Is Stress Killing Your Motivation?

Is Stress Killing Your Motivation?
August 31, 2017

STRESS!!!

Its causes are absolutely everywhere. Would you agree?

Our natural “fight or flight” stress response can sometimes go a little overboard. It’s supposed to help us escape injury or death in an emergency and then return to normal after we’ve fought or flown. But, that doesn’t happen too much in our society – it becomes a long-term reaction. It becomes chronic.

You’ve probably heard of the main stress hormone, called “cortisol.” It’s released from your adrenal glands in response to stress. It’s also naturally high in the morning to get you going, and slowly fades during the day so you can sleep.

Did you know that too-high levels of cortisol are associated with belly fat, poor sleep, brain fog, high blood pressure, high blood sugar, and even lowers your immunity?

Talk about motivation killers!

Do you experience any of these? Well, then read on because I have a list of foods, nutrients and lifestyle recommendations to help you lower this stress hormone naturally!

Foods and nutrients to lower cortisol

Let’s start with one of the biggies that increase your cortisol… sugar. Reducing the sugar we eat and drink can be a great step toward better health for our minds (and bodies).

High doses of caffeine also increase your cortisol levels. If coffee makes you feel anxious and jittery, then cut back on the amount of caffeine you ingest.

Also, being dehydrated increases cortisol. Make sure you’re drinking enough water every day, especially if you feel thirsty.

Eat a variety of nutrient-dense whole foods; this doesn’t just help reduce stress hormone, it helps all aspects of your health.

Lower your cortisol levels with tea and dark chocolate over 70% (not the sugary milky kind!).

Don’t forget your probiotics and prebiotics! There is so much new research about the gut-mind connection, and how taking care of your friendly gut microbes is key! Make sure you’re eating probiotic rich fermented foods and getting a healthy dose of prebiotic fiber.

Lifestyle techniques to lower cortisol

It’s not just food, but there are things you can do with your time that can lower cortisol.

Reduce your stress with mindfulness. Many studies show that reducing stressful thoughts and worry reduces cortisol.

Get enough exercise (but don’t overdo it). While intense exercise increases cortisol levels temporarily, it can reduce overall cortisol levels.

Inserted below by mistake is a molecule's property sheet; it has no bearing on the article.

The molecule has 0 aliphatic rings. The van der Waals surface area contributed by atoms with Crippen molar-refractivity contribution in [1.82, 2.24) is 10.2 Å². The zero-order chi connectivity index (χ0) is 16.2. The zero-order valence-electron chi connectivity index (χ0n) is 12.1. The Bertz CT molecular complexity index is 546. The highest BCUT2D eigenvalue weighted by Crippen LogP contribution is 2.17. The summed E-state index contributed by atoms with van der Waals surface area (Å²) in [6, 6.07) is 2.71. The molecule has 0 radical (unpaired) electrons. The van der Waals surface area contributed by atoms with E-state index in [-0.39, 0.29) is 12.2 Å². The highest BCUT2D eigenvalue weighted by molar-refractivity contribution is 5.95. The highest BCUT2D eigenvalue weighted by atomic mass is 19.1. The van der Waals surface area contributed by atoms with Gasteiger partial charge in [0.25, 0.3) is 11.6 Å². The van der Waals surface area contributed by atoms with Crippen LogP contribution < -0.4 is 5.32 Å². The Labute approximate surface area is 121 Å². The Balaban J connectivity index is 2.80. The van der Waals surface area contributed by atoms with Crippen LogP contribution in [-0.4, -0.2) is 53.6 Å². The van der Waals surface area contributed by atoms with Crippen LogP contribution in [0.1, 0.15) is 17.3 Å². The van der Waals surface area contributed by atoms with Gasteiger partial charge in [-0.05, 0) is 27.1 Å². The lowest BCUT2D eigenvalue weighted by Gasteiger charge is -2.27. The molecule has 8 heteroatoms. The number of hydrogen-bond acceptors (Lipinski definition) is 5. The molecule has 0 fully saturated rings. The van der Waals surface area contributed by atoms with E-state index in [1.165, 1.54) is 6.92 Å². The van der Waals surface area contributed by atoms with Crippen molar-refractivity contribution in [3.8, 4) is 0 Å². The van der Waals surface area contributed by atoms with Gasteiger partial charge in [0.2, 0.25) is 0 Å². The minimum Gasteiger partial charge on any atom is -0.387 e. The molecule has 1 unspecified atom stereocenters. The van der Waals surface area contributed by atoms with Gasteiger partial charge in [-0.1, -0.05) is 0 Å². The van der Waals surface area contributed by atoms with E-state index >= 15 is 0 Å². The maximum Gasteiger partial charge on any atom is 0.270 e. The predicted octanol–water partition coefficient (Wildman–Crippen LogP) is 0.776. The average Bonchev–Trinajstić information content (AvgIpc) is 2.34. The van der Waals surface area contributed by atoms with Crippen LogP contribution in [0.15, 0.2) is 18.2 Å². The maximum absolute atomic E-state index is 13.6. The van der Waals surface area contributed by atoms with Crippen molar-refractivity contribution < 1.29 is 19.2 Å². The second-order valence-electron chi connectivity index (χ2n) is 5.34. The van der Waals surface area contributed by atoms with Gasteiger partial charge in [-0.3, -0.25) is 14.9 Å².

Get enough sleep!

Getting adequate sleep is way, way underrated. Sleep reduces cortisol levels and also helps improve your overall health in so many ways.

Relax and have fun. Things like deep breathing, massages, and listening to relaxing music all reduce cortisol.

Be social and bust loneliness. Would you believe me if I told you that science has shown health risks from social isolation and loneliness? It’s true! Maintaining good relationships and spending time with people you like and who support you is key.

In Summary:

Too much of the stress hormone cortisol can have several negative impacts on your health and motivation. There are many proven ways to reduce levels of cortisol naturally.

In terms of foods and nutrients, have less sugar and caffeine. And have more water, fruit, tea, dark chocolate, probiotics, and prebiotics.

Lifestyle factors are huge when it comes to cortisol. To lower yours, exercise (but not too much), get more sleep, relax, and have more fun.

In the comments below, let me know your favourite ways to bust the stress hormone cortisol!

De-Stressing Healthy Chocolate Pudding

Serves 6

3 ripe avocados
¼ cup cacao powder (unsweetened)
½ cup of full fat organic coconut milk
¼ cup maple syrup
½ tsp vanilla extract
Stevia to taste
1 dash salt

Instructions

Place all ingredients into a food processor and blend until smooth.

Adjust for sweetness, serve & enjoy!

Tip: Try adding a pinch of cinnamon for a deeper flavour.

 

References:

11 Natural Ways to Lower Your Cortisol Levels

All About Cortisol

16 Simple Ways to Relieve Stress and Anxiety

Managing Stress

Understanding the stress response

 

 

 

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